Behaviors and Beliefs of Current and Recent Students at U.S. Catholic Colleges

This analysis is based on a national survey of current and former undergraduate students at Roman Catholic colleges and universities in the United States, conducted by QEV Analytics for The Cardinal Newman Society.  In total, 506 respondents participated: 251 current students and 255 recent graduates or attendees under 30 years of age.  Data were collected in May and June of this year. The theoretical margin of sampling error is plus or minus 4.4% at the 95% confidence level.

This survey was administered on-line, utilizing a sample developed by a commercial sample vendor (Peanut Labs).  The vendor develops its sample through social networking Internet sites and reports a recruitment pool of 10 million.  The obtained sample of 506 current and recent students was weighted by age (18-29) to achieve an even distribution, and by institution to limit attendees of any one institution to 3% of the sample.

General Characteristics of Respondents

Half of the respondents are currently students at Catholic colleges and universities.  Nearly one-quarter (23%) have graduated from a Catholic college or university, almost all of them since the year 2000.  Just more than a quarter (27%) are former students at a Catholic college or university, but did not graduate from that institution.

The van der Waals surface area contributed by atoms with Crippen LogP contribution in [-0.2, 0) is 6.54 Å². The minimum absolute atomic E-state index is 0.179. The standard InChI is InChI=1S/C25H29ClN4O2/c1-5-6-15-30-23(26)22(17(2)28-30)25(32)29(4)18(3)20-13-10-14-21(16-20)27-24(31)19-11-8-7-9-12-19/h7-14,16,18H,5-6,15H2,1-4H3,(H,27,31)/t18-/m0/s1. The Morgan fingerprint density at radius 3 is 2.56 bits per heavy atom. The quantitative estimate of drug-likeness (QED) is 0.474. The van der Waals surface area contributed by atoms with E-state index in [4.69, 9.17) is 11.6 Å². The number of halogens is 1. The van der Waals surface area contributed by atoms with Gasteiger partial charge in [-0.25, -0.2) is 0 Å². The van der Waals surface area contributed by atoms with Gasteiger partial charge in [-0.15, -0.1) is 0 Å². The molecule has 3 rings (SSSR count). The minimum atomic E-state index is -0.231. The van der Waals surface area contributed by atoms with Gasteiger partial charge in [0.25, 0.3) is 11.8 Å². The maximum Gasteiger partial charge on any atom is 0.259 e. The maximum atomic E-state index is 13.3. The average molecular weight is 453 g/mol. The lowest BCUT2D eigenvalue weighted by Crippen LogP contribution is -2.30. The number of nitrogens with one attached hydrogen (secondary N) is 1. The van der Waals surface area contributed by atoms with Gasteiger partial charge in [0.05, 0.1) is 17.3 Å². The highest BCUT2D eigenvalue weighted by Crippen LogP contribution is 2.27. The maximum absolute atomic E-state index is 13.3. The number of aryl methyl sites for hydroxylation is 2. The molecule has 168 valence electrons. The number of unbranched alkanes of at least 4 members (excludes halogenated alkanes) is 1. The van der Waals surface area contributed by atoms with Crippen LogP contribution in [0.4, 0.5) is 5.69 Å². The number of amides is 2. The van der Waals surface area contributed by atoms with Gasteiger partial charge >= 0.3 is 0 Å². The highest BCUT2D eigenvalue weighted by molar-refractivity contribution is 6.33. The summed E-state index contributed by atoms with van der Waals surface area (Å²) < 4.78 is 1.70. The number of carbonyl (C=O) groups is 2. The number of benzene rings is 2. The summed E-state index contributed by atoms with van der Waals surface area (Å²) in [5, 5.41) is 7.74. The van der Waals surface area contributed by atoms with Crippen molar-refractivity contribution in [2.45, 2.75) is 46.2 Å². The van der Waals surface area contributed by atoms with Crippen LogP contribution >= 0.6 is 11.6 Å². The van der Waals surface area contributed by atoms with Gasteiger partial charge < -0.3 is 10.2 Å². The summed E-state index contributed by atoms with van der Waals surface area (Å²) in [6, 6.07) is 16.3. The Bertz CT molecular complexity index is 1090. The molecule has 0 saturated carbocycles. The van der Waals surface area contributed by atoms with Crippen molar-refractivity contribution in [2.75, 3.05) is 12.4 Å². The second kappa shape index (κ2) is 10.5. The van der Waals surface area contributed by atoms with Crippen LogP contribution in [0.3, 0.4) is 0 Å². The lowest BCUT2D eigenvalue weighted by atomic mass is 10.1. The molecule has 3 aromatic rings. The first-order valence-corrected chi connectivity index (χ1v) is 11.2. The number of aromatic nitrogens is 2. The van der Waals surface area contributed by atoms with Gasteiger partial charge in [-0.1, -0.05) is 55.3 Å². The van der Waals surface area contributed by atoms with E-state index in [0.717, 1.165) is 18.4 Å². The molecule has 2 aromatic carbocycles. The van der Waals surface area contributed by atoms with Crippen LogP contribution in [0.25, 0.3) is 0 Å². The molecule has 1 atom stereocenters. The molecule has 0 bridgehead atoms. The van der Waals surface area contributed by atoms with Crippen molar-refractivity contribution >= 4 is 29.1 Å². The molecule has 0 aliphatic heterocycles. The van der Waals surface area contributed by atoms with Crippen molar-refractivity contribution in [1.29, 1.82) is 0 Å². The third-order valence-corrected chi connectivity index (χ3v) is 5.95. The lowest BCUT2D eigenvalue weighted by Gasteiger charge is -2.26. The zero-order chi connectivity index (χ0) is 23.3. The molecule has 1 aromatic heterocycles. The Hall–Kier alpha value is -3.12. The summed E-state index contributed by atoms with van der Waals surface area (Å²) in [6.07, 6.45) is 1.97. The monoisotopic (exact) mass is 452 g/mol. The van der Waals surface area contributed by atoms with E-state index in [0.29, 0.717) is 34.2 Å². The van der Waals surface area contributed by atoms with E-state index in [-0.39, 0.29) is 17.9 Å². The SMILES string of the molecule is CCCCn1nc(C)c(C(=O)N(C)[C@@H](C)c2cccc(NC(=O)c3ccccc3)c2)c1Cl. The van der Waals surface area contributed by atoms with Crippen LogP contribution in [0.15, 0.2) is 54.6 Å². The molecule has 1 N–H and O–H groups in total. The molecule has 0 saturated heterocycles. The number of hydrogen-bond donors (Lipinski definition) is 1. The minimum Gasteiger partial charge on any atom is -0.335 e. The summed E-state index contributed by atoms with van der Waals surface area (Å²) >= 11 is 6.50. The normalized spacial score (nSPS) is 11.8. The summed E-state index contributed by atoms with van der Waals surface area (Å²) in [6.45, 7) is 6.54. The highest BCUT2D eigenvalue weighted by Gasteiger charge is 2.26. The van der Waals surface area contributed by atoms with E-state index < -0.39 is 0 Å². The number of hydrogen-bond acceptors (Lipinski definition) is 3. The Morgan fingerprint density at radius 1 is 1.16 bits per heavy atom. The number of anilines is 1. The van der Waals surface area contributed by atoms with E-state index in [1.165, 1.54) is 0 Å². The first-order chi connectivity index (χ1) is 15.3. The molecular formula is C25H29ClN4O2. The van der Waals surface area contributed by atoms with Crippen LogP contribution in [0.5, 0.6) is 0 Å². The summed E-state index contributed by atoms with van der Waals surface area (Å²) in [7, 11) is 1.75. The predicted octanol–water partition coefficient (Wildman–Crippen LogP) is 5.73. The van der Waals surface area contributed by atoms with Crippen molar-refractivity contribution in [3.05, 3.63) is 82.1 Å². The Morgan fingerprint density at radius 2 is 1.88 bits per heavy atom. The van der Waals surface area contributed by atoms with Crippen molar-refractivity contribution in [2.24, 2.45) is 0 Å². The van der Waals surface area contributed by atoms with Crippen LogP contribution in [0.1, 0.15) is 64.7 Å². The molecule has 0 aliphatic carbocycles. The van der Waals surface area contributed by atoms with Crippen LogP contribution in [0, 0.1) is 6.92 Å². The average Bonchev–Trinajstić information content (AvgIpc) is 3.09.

The majority of respondents are female (57%).  This corresponds closely to trends in U.S. undergraduate enrollment reported by the U.S. Census Bureau:  a majority of college undergraduates have been women since 1979, holding steadily around 56% from 2000 to 2006.

Fifty-eight percent (58%) of respondents identify themselves as Catholic today and also while they were students at Catholic colleges and universities.  Six percent (6%) were Catholic in college, but not now (only one percent were not Catholic in college but are now).  Another 29% were not Catholic in their last year of college and are not currently Catholic.

For comparison in this report, we use the term “sacramentally-active Catholic”—those who attend Mass at least once a week and participate in the Sacrament of Reconciliation at least once a year.  Just more than half (53%) the respondents report participating in a Catholic Mass at least weekly during their last year at a Catholic college or university.  Sixty-one percent (61%) report participating in the Sacrament of Reconciliation at least once in their most recent year attending a Catholic institution.  We combined these results to identify respondents who were sacramentally-active Catholics during their last year at a Catholic college or university.  While 65% of our sample considered themselves to be Catholic while attending a Catholic college, only 48% of respondents actually participated in the Sacraments with the frequency required of faithful Catholics.

More than half (54%) the respondents report a G.P.A. of 3.5 or higher while attending a Catholic college or university.  Nearly a quarter (23%) achieved grades of 3.8 or higher.

Representation of Students at Catholic Colleges and Universities

This random sample of students who attend or recently attended U.S. Catholic colleges and universities provides statistically valid results applicable to current and recent undergraduate students at Catholic institutions generally in the United States, within the theoretical margin of sampling error.